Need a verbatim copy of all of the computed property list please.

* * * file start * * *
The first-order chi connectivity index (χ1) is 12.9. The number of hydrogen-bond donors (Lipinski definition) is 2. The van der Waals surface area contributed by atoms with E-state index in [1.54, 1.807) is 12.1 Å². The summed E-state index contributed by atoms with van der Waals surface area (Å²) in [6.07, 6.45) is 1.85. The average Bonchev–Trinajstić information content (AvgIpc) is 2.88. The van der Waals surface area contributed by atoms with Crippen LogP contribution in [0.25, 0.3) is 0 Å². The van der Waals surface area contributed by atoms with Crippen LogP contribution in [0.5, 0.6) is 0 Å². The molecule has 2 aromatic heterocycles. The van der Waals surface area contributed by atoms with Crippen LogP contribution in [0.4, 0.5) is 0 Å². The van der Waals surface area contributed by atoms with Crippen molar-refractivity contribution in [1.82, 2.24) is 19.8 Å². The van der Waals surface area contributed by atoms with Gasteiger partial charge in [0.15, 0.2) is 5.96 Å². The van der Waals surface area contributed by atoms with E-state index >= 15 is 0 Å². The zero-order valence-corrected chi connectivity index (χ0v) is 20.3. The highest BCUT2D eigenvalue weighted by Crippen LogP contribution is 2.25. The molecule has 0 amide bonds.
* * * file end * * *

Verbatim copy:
The first-order chi connectivity index (χ1) is 12.9. The number of hydrogen-bond donors (Lipinski definition) is 2. The van der Waals surface area contributed by atoms with E-state index in [1.54, 1.807) is 12.1 Å². The summed E-state index contributed by atoms with van der Waals surface area (Å²) in [6.07, 6.45) is 1.85. The average Bonchev–Trinajstić information content (AvgIpc) is 2.88. The van der Waals surface area contributed by atoms with Crippen LogP contribution in [0.25, 0.3) is 0 Å². The van der Waals surface area contributed by atoms with Crippen LogP contribution in [0.5, 0.6) is 0 Å². The molecule has 2 aromatic heterocycles. The van der Waals surface area contributed by atoms with Crippen LogP contribution in [0.4, 0.5) is 0 Å². The van der Waals surface area contributed by atoms with Crippen molar-refractivity contribution in [1.82, 2.24) is 19.8 Å². The van der Waals surface area contributed by atoms with Gasteiger partial charge in [0.15, 0.2) is 5.96 Å². The van der Waals surface area contributed by atoms with E-state index >= 15 is 0 Å². The zero-order valence-corrected chi connectivity index (χ0v) is 20.3. The highest BCUT2D eigenvalue weighted by Crippen LogP contribution is 2.25. The molecule has 0 amide bonds.